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dc.contributor.authorMcGowan, Jennifer
dc.contributor.authorBeaumont, Linda J
dc.contributor.authorSmith, Robert J
dc.contributor.authorChauvenet, Alienor LM
dc.contributor.authorHarcourt, Robert
dc.contributor.authorAtkinson, Scott C
dc.contributor.authorMittermeier, John C
dc.contributor.authorEsperon-Rodriguez, Manuel
dc.contributor.authorBaumgartner, John B
dc.contributor.authorBeattie, Andrew
dc.contributor.authorDudaniec, Rachael Y
dc.contributor.authorGrenyer, Richard
dc.contributor.authorNipperess, David A
dc.contributor.authorStow, Adam
dc.contributor.authorPossingham, Hugh P
dc.date.accessioned2020-08-28T04:13:27Z
dc.date.available2020-08-28T04:13:27Z
dc.date.issued2020
dc.identifier.issn2041-1723
dc.identifier.doi10.1038/s41467-020-14554-z
dc.identifier.urihttp://hdl.handle.net/10072/396861
dc.description.abstractConservation strategies based on charismatic flagship species, such as tigers, lions, and elephants, successfully attract funding from individuals and corporate donors. However, critics of this species-focused approach argue it wastes resources and often does not benefit broader biodiversity. If true, then the best way of raising conservation funds excludes the best way of spending it. Here we show that this conundrum can be resolved, and that the flagship species approach does not impede cost-effective conservation. Through a tailored prioritization approach, we identify places containing flagship species while also maximizing global biodiversity representation (based on 19,616 terrestrial and freshwater species). We then compare these results to scenarios that only maximized biodiversity representation, and demonstrate that our flagship-based approach achieves 79−89% of our objective. This provides strong evidence that prudently selected flagships can both raise funds for conservation and help target where these resources are best spent to conserve biodiversity.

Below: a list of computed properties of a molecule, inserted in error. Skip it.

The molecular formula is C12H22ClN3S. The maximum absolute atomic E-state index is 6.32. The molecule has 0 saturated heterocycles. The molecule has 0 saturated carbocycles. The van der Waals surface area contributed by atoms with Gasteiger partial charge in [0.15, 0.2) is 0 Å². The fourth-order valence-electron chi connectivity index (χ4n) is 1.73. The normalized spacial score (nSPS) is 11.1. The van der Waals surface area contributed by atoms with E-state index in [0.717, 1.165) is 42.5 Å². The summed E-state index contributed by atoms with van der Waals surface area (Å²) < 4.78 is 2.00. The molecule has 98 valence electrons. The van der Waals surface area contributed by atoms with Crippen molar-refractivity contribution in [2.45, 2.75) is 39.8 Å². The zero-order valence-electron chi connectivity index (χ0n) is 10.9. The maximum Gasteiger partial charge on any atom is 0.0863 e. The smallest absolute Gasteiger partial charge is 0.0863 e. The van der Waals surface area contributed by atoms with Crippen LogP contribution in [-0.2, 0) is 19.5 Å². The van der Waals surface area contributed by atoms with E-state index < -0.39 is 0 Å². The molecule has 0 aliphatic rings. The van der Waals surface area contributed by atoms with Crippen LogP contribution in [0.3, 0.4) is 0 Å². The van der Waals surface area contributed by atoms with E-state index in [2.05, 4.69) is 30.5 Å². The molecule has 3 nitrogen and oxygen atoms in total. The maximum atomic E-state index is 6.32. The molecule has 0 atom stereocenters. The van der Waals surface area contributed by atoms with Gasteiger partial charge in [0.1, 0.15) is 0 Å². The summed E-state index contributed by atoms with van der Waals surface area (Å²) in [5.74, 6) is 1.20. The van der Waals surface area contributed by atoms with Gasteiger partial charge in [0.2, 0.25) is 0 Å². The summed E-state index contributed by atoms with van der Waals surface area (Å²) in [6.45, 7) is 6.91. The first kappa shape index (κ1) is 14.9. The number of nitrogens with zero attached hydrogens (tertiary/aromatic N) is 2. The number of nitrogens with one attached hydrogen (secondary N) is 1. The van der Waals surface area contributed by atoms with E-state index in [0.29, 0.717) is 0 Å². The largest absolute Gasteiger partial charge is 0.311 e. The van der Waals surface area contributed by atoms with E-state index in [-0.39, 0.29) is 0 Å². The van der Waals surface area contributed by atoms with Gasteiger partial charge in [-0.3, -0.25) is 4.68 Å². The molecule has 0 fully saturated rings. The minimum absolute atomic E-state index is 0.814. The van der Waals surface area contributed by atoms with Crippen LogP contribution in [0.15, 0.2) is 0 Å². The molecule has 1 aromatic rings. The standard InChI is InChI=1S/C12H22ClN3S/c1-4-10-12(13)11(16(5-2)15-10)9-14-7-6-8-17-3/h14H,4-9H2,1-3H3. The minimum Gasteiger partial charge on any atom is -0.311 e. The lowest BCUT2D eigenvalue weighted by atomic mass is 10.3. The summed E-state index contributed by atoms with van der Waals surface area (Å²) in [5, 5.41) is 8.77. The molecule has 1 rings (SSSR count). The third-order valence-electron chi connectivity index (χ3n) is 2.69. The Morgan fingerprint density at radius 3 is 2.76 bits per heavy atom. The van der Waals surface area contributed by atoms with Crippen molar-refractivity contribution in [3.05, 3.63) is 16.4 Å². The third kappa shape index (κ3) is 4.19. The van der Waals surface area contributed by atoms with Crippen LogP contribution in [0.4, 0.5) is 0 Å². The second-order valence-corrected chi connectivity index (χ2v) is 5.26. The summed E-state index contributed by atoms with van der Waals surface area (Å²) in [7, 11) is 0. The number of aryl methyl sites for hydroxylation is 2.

dc.description.peerreviewedYes
dc.languageEnglish
dc.language.isoeng
dc.publisherNature Publishing Group
dc.relation.ispartofpagefrom994
dc.relation.ispartofissue1
dc.relation.ispartofjournalNature Communications
dc.relation.ispartofvolume11
dc.subject.fieldofresearchEnvironmental sciences
dc.subject.fieldofresearchTerrestrial ecology
dc.subject.fieldofresearchConservation and biodiversity
dc.subject.fieldofresearchEnvironmental management
dc.subject.fieldofresearchModelling and simulation
dc.subject.fieldofresearchcode41
dc.subject.fieldofresearchcode310308
dc.subject.fieldofresearchcode410401
dc.subject.fieldofresearchcode410404
dc.subject.fieldofresearchcode460207
dc.subject.keywordsScience & Technology
dc.subject.keywordsMultidisciplinary Sciences
dc.subject.keywordsScience & Technology - Other Topics
dc.subject.keywordsBIODIVERSITY HOTSPOTS
dc.subject.keywordsGLOBAL CONSERVATION
dc.titleConservation prioritization can resolve the flagship species conundrum
dc.typeJournal article
dc.type.descriptionC1 - Articles
dcterms.bibliographicCitationMcGowan, J; Beaumont, LJ; Smith, RJ; Chauvenet, ALM; Harcourt, R; Atkinson, SC; Mittermeier, JC; Esperon-Rodriguez, M; Baumgartner, JB; Beattie, A; Dudaniec, RY; Grenyer, R; Nipperess, DA; Stow, A; Possingham, HP, Conservation prioritization can resolve the flagship species conundrum, Nature Communications, 2020, 11 (1), pp. 994
dcterms.dateAccepted2020-01-17
dcterms.licensehttp://creativecommons.org/licenses/by/4.0/
dc.date.updated2020-08-28T04:08:36Z
dc.description.versionVersion of Record (VoR)
gro.rights.copyright© The Author(s) 2020. This article is licensed under a Creative Commons Attribution 4.0 International License, which permits use, sharing, adaptation, distribution and reproduction in any medium or format, as long as you give appropriate credit to the original author(s) and the source, provide a link to the Creative Commons license, and indicate if changes were made. The images or other third party material in this article are included in the article’s Creative Commons license, unless indicated otherwise in a credit line to the material. If material is not included in the article’s Creative Commons license and your intended use is not permitted by statutory regulation or exceeds the permitted use, you will need to obtain permission directly from the copyright holder. To view a copy of this license, visit http://creativecommons.org/licenses/by/4.0/.
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gro.griffith.authorChauvenet, Ali


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